SpiderOak is well known as one of the most privacy-centric cloud storage services, but it's also a great backup service. The same power and features that you get for file syncing and access extend to its backup client, and SpiderOak's "Zero Knowledge" policy extends to your backups as well. Even they don't know what you're storing on their servers, and all of your data is encrypted on their servers and before it leaves your computer. The SpiderOak desktop client has a fully-featured backup tool in it that lets you back up your entire desktop, documents, email, music, or movies right to the cloud, or you can hit the "Advanced" tab and pick the files and folders you want to save, including external drives, network drives, or anything else on your computer. As you add files to your backup job, you'll get a live preview of how much space you'll use with what kinds of files, and whether you have space for it. SpiderOak supports Windows, OS X, and Linux, has mobile apps for iOS and Android, can do incrementals, and if you uncheck a file to stop backing it up, the files will still live in your SpiderOak account, just as an archive. Your backups happen in the background, or when you schedule them.

There are a few common practices for configuring when backups occur. The most common option is on a fixed schedule, such as once a day, week, or month. The second, which we prefer, is to upload file changes whenever they're changed and saved, otherwise known as a continuous backup setting. Services only transfer the modified part of the file in this scenario, so as not to overburden your internet connection or take up unnecessary storage. A third way is simply to upload files manually. Some may appreciate this degree of control, but this method is only effective if you remember to regularly run the backup.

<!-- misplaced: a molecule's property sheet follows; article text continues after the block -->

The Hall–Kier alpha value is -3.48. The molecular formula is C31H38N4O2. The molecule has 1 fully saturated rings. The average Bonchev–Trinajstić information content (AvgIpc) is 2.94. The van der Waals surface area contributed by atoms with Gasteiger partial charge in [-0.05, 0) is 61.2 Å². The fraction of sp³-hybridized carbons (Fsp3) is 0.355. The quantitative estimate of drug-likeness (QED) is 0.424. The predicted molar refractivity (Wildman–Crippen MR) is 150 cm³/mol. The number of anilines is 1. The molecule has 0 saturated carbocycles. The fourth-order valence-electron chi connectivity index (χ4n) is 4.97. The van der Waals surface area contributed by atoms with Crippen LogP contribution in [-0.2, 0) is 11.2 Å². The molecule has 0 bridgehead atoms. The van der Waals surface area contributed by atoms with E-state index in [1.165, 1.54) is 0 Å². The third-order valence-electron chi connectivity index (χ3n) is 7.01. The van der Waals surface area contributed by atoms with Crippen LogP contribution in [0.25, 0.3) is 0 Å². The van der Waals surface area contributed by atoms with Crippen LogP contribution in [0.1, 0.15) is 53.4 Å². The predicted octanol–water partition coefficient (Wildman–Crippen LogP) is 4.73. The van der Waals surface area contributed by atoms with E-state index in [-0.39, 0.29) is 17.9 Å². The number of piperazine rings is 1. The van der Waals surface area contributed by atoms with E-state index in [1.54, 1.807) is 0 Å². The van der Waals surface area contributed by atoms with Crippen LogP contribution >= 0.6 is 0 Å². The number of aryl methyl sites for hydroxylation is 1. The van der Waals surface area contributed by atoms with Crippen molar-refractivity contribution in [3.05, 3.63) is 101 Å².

If you deal with videos professionally and need to be in constant collaboration with clients and colleagues, Google Drive can’t be beaten to backup videos. Its integrated file sharing option is a breeze to use, and all you or anyone you share your files with requires is a Gmail account (and let’s be honest here, who doesn’t have a Gmail account these days?).
Bitcasa starts you off with 10GB for free, but $100/yr throws the floodgates open and gets you unlimited storage for anything you want to sync, share, or back up. Plus, you can connect as many computers or devices to your account as you choose, so you don't pay by the PC. It's client isn't quite as robust as some of the other tools here, but if you're more interested in a flat fee for unlimited space and you can handle the details of which files go where and when, it's a solid option. You can read more about Bitcasa's pricing here.
Have something to say about one of the contenders? Want to make the case for your personal favorite, even if it wasn't included in the list? Remember, the top five are based on your most popular nominations from the call for contenders thread from earlier in the week. Don't just complain about the top five, let us know what your preferred alternative is—and make your case for it—in the discussions below.
One of the biggest advantages of using an online backup service is that it lets you access your files from anywhere. Most online backup providers let you view and download files from a web browser, but that should be the bare minimum. Many also include file-sharing options, the best of which even let you specify a password for access and an expiration date for the shared item.
We all know that we should back up our video files on a regular basis and how disruptive and even devastating it can be to lose our entire library of video content. Even with the best of intentions, hard drives can break or we can fall out of the routine of saving our footage in the cloud. Luckily, any video files uploaded in the past to YouTube can easily be salvaged by the channel owner as the site keeps a copy of all your uploaded video content. There are two ways of retrieving these files either #1) go to video manager and download the MP4 although you can only download 2 videos per hour this way or #2) download the entire archive. We show you both options in this week’s Creators Tip.
There are a few common practices for configuring when backups occur. The most common option is on a fixed schedule, such as once a day, week, or month. The second, which we prefer, is to upload file changes whenever they're changed and saved, otherwise known as a continuous backup setting. Services only transfer the modified part of the file in this scenario, so as not to overburden your internet connection or take up unnecessary storage. A third way is simply to upload files manually. Some may appreciate this degree of control, but this method is only effective if you remember to regularly run the backup. 
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